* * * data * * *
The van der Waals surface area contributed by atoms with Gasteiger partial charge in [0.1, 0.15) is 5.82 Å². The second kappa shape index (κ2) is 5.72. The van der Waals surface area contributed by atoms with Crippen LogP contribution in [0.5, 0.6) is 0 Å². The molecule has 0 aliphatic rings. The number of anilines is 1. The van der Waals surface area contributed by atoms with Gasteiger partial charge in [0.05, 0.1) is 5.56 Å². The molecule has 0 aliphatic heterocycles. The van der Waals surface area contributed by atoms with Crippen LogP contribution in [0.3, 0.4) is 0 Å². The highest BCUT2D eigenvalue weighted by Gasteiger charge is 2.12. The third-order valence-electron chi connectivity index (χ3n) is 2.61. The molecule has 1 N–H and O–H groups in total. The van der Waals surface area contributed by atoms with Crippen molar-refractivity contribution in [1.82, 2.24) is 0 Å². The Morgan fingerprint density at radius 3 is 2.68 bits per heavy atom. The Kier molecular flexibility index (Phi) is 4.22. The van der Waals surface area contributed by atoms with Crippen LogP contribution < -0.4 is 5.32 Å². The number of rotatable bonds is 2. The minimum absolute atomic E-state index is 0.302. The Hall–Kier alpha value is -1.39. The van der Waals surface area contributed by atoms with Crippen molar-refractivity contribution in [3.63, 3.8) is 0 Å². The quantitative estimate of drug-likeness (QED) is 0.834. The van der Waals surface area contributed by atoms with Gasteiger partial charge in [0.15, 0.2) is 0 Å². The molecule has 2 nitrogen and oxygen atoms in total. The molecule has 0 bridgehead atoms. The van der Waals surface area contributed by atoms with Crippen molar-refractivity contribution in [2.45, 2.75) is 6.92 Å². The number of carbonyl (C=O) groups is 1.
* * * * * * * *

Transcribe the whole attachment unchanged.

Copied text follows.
The van der Waals surface area contributed by atoms with Gasteiger partial charge in [0.1, 0.15) is 5.82 Å². The second kappa shape index (κ2) is 5.72. The van der Waals surface area contributed by atoms with Crippen LogP contribution in [0.5, 0.6) is 0 Å². The molecule has 0 aliphatic rings. The number of anilines is 1. The van der Waals surface area contributed by atoms with Gasteiger partial charge in [0.05, 0.1) is 5.56 Å². The molecule has 0 aliphatic heterocycles. The van der Waals surface area contributed by atoms with Crippen LogP contribution in [0.3, 0.4) is 0 Å². The highest BCUT2D eigenvalue weighted by Gasteiger charge is 2.12. The third-order valence-electron chi connectivity index (χ3n) is 2.61. The molecule has 1 N–H and O–H groups in total. The van der Waals surface area contributed by atoms with Crippen molar-refractivity contribution in [1.82, 2.24) is 0 Å². The Morgan fingerprint density at radius 3 is 2.68 bits per heavy atom. The Kier molecular flexibility index (Phi) is 4.22. The van der Waals surface area contributed by atoms with Crippen LogP contribution < -0.4 is 5.32 Å². The number of rotatable bonds is 2. The minimum absolute atomic E-state index is 0.302. The Hall–Kier alpha value is -1.39. The van der Waals surface area contributed by atoms with Crippen molar-refractivity contribution in [3.63, 3.8) is 0 Å². The quantitative estimate of drug-likeness (QED) is 0.834. The van der Waals surface area contributed by atoms with Gasteiger partial charge in [0.15, 0.2) is 0 Å². The molecule has 2 nitrogen and oxygen atoms in total. The molecule has 0 bridgehead atoms. The van der Waals surface area contributed by atoms with Crippen molar-refractivity contribution in [2.45, 2.75) is 6.92 Å². The number of carbonyl (C=O) groups is 1.